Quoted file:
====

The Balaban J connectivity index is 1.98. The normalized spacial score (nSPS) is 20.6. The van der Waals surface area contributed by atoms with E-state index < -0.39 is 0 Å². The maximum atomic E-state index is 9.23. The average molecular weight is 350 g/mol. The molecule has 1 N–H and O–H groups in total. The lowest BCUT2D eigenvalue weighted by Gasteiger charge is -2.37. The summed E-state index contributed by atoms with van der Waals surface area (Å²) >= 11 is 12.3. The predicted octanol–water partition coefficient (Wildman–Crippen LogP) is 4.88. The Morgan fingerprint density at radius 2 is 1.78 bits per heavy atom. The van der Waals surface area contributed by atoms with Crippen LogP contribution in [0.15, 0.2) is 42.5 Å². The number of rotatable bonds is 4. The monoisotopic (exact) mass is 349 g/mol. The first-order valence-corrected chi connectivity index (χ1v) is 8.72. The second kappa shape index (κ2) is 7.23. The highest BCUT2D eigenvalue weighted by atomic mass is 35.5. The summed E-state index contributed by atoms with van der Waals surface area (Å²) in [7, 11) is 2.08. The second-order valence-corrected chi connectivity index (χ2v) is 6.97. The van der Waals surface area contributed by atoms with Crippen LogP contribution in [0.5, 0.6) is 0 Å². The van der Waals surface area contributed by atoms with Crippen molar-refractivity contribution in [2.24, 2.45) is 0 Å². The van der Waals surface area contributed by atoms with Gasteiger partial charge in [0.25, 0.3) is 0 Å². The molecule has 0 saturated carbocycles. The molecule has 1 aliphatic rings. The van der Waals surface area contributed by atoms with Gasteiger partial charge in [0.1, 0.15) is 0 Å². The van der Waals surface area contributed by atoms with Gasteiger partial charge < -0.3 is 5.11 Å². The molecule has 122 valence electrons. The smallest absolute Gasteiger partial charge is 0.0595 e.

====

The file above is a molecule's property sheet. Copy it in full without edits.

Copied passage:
The Balaban J connectivity index is 1.98. The normalized spacial score (nSPS) is 20.6. The van der Waals surface area contributed by atoms with E-state index < -0.39 is 0 Å². The maximum atomic E-state index is 9.23. The average molecular weight is 350 g/mol. The molecule has 1 N–H and O–H groups in total. The lowest BCUT2D eigenvalue weighted by Gasteiger charge is -2.37. The summed E-state index contributed by atoms with van der Waals surface area (Å²) >= 11 is 12.3. The predicted octanol–water partition coefficient (Wildman–Crippen LogP) is 4.88. The Morgan fingerprint density at radius 2 is 1.78 bits per heavy atom. The van der Waals surface area contributed by atoms with Crippen LogP contribution in [0.15, 0.2) is 42.5 Å². The number of rotatable bonds is 4. The monoisotopic (exact) mass is 349 g/mol. The first-order valence-corrected chi connectivity index (χ1v) is 8.72. The second kappa shape index (κ2) is 7.23. The highest BCUT2D eigenvalue weighted by atomic mass is 35.5. The summed E-state index contributed by atoms with van der Waals surface area (Å²) in [7, 11) is 2.08. The second-order valence-corrected chi connectivity index (χ2v) is 6.97. The van der Waals surface area contributed by atoms with Crippen LogP contribution in [0.5, 0.6) is 0 Å². The van der Waals surface area contributed by atoms with Crippen molar-refractivity contribution in [2.24, 2.45) is 0 Å². The van der Waals surface area contributed by atoms with Gasteiger partial charge in [0.25, 0.3) is 0 Å². The molecule has 0 saturated carbocycles. The molecule has 1 aliphatic rings. The van der Waals surface area contributed by atoms with Gasteiger partial charge in [0.1, 0.15) is 0 Å². The van der Waals surface area contributed by atoms with Gasteiger partial charge < -0.3 is 5.11 Å². The molecule has 122 valence electrons. The smallest absolute Gasteiger partial charge is 0.0595 e.